Growing Heirloom
Brandywine Tomato Plants

brandywine tomatoBrandywine and Other Heirloom Tomatoes

Check out our best tips for growing Brandywine tomato plants when home vegetable gardening.

Brandywines come in many delicious and colorful varieties, including red, pink, orange, yellow and black tomatoes.

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Learn how to plant, care for, and harvest this delicious heirloom tomato in your backyard or container garden.

Known as one of the most popular heirloom cultivars in home vegetable gardens throughout the USA, the Brandywine has a luscious taste and eye appeal as well.

  • The large sized fruit ripens in 90 days.
  • It is one of the longest-growing to maturity tomatoes on the market.
  • The indeterminate vine plant has potato-leaved foliage and grows an average 3 to 9 feet tall.
  • The red, orange, pink, yellow or reddish-black Brandywine tomatoes the plant produces can weigh up to a pound and a half each.
  • The Brandywine is sought after for it's flavor and texture, rather than it's durability or being able to withstand long-distance shipping.
  • The Brandywine tomato is among the largest of cultivated varieties of tomatoes.

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Tomato Trellis for Growing Heirloom Tomato Plants

tomato plant growing in cageSimple Wire Tomato Cage

Ready-made tomato cages can be purchased at any garden center.

Or you can make your own:

Support growing tomatoes on trellises constructed using sturdy wire strung between posts.

Plant on one side of the structure and weave binder twine through the wire to tie up the stems as the plants grow.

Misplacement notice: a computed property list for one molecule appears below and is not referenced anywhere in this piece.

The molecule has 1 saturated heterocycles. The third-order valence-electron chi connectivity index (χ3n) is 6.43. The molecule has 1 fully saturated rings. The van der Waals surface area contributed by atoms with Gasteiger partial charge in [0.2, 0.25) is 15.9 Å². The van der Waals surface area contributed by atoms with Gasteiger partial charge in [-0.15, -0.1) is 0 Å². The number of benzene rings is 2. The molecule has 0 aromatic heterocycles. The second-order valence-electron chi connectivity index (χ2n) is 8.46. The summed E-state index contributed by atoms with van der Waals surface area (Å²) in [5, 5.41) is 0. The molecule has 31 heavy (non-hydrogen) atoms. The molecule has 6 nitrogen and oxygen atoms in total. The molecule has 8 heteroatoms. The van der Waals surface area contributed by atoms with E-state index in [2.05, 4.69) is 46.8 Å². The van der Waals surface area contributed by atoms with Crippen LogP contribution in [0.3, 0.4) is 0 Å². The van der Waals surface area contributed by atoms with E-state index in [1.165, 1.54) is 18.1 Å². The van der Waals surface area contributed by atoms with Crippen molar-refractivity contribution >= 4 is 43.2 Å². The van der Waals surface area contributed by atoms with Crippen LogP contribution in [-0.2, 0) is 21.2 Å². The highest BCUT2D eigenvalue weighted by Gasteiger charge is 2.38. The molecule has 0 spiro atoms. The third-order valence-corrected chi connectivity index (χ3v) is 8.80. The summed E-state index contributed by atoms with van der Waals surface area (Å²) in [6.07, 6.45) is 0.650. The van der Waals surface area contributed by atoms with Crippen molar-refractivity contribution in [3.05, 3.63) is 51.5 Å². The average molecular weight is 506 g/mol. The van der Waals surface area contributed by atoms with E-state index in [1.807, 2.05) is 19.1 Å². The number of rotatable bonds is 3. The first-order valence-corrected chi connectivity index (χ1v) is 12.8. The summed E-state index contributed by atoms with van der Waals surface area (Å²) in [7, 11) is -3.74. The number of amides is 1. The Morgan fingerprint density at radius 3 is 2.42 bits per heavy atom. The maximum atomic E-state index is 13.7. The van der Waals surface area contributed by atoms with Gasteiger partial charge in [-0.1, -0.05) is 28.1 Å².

Pruning is recommended for a few vines in a small vegetable garden.

As in quality versus quantity, you may get fewer tomatoes this way but the ones that are produced are much nicer.

The extra work of trellising is always worth the effort because it decreases the incidence of splash-borne blight diseases and it increases the attractiveness of your growing Brandywine garden beauties.

Tomato Corrals for Growing Heirloom Tomatoes

brandywine tomatoGrowing Brandywine Tomatoes

Cut back on staking and supporting time by corralling your tomatoes if you have a great deal of plants to stake.

Begin by setting stakes every 10 feet along the row where you plan to plant tomatoes. Then set out plants two feet apart down the row.

Rather than tying the plants to the stakes, rope them in using rolls of seam binding that you can purchase from a sewing supply store.

Baler twine or old torn sheets also work well for roping in the tomatoes.

As the season progresses, add layers of binding higher up on the stakes to keep Brandywine tomato plants erect as they grow taller.

Here is a step-by-step for corrals:

  • Tie the roping material of your choice onto the first stake in the row.
  •  Extend it down the row on one side of the plants to the next stake.
  •  Wrap the rope around the stake, leading it out on the opposite side of the plants.
  • Continue extending the rope down the row on this side of the plants to the next stake.
  •  Keep going in this serpentine pattern to the end of the row.
  • Make the return trip back up the row, working on the opposing sides so that the plants are enclosed on either side.

Brandywine Tomato Seed Saving

brandywine tomatoBrandywine and Other Heirloom Tomatoes

Seeds that are enclosed in fleshy pulp like tomatoes need special treatment to dry and store.

The pulp needs to be separated from the seeds by fermenting the fully ripe vegetables.

Since you will want to share Brandywine seeds with your neighbors to help preserve heirloom seeds, we included a tip for drying and storing seed properly.

  • Slice the tomato down the middle.
  • Scoop out the seeds and pulp.
  • Put them into a clean wide mouthed glass jar.
  •  Add about ΒΌ cup of water to the jar.
  •  Let the jar sit in an out of the way place for a few days at an ideal room temperature of 80 to 90 degrees F.
  • Stir the mixture a couple of times daily.
  • When you see bubbles rising or when most seeds have settled to the bottom, stop the fermentation process by adding water to double the mixture.
  • Stir well.
  • Good seed will sink to the bottom. Rinse the seeds and place them in a glass dish or window screen to dry.

The warm wet conditions present after fermentation are perfect for sprouting seed.

If you ferment too long, you will end up with sprouted Brandywine tomato seed!

By saving seeds from your best crops season after season, you develop a productive new plant that is well adapted to your local conditions.

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